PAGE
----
Barter is fine, as long as the person you are bartering with needs what you have. If you and I are both chicken farmers, I probably can't trade eggs for something I want from you. You already have eggs. Or if I want to trade for something expensive, you may not want 1000 eggs; you can only use 10. That's where PMs come in; store of value that won't spoil or break.

Of course there are many other examples of people choosing PMs over barter.

Loquisimo said...

Good point. One needs chickens AND silver. Many of the people on that forum are continually broke because they didn't plan for a JOB when they moved out to the sticks, and thought they could sell chickens for money. Complaints about property taxes are constant, taxes keep going up as govts struggle to fund themselves.

Don Williams said...

1) This is off topic but I have some news supporting a point I made a few days ago:

That The Financial Industry in the USA is stalling attempts at reform until the Republicans can pick up more Senate seats in November --and hence be able to filibuster any reform after the election.

2) Two Democratic Senators announced last night that they will not stand for reelection:

3) Failure to reform Wall Street will deter investors from risking their money --because who wants to play in a rigged card game-- and will prolong the recession. This , in turn, will dump major debt onto the US taxpayers.

(Obama dumped UNLIMITED LIABILITY for Fannie Mae/Freddie Mac losses onto the taxpayers on Christmas Eve. Fannie Mae/Freddie Mac are the quasi-governmental organizations that trade in US house mortgages. )

parabarbarian said...

Another thing to watch out for is the currency exchange. It is a common way for collectivist regimes to discourage "hoarding" of cash and the black and gray markets. Declare that all old currency no good after a certain date and give subjects a short period of time to convert their old cash to new cash -- often at a discount. Anyone who shows up with "too much" cash can expect to be interrogated. IIRC, the Soviets did this at least six times between 1917 and 1991.

As Mr. Williams pointed out, the government demands payment of taxes in the current currency or they will take your land and throw you into the street. However, those who think they will deal in gold and silver directly will find that legal tender laws make it problematic for merchants to trade in anything but the latest government issued currency. Places like Zimbabwe, where gold was used as money are unique in that, until April 2009, there simply was no other currency available.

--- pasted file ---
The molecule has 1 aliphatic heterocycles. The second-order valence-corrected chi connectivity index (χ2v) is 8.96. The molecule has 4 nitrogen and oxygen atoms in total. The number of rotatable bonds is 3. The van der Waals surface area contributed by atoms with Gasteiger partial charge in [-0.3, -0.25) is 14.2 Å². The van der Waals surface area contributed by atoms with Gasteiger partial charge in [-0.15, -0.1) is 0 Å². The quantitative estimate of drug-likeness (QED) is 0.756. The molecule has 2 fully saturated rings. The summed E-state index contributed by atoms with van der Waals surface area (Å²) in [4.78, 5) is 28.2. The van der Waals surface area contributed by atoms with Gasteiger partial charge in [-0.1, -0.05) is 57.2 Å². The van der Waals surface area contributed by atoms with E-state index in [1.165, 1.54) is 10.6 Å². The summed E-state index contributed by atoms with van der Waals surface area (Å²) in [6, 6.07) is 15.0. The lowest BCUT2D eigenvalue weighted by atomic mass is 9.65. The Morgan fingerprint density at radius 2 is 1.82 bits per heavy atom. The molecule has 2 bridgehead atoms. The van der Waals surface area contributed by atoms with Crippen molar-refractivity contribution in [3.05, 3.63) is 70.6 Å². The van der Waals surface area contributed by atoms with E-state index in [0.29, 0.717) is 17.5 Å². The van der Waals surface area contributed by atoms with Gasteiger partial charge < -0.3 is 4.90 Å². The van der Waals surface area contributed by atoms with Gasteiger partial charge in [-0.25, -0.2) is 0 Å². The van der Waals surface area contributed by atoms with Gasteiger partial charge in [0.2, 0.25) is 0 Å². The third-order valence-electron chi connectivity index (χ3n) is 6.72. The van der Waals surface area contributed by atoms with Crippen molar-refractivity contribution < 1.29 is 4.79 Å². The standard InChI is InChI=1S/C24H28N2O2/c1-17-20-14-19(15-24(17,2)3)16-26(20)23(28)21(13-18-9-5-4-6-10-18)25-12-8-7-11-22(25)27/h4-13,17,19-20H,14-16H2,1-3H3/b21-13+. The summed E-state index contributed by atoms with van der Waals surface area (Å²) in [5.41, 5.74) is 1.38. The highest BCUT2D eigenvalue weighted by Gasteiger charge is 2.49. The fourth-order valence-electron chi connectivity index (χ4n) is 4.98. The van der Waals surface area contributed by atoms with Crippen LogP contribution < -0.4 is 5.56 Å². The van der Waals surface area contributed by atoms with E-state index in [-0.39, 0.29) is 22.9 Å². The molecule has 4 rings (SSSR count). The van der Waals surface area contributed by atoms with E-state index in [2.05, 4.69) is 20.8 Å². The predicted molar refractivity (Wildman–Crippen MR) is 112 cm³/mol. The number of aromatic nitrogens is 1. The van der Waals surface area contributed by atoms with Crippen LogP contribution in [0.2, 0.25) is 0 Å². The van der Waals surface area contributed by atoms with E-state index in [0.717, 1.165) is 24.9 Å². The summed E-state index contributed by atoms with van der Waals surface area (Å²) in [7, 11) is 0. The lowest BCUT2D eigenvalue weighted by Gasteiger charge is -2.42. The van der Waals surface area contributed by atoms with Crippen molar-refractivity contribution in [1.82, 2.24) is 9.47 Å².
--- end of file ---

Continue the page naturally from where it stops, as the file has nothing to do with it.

Don Williams said...

Here is another STRONG reason for having money and gold: a news story about a new industry that is thriving in a badly depressed city -- Debt collection.

What is interesting is that some of the top earners are former criminal felons who kinda know how to lean on a debtor -- and who sometimes break the law doing so.


The other point is that US law enforcement reins them in to some extent now -- while there is still money to pay for law enforcement and social workers.

In a really bad economy where there is no money to pay policement, I suspect there won't be any constraints on those brutal convicts collecting on debts.

Remember also that US Credit card companies charge more than 20 percent interest --which used to be called criminal loan sharking in the old days.

Blindweb said...

There are only a couple of very extreme cases where I can think of where precious metals would lose significant value. The extreme positive end and the extreme negative end of the spectrum

On the positive side: Some revolutionary technology breakthrough like zero point energy. If this happens we'll all be living better lives and I won't really care if I lose money on PMs

On the negative side: Some event that would shut down the entire global trade network. Something like global nuclear winter, great plague, End of Tommorow weather event. The probability of these events are so small they are hardly worth contemplating. Also the probability of me surviving those events no matter how much I prepare is extremely slim.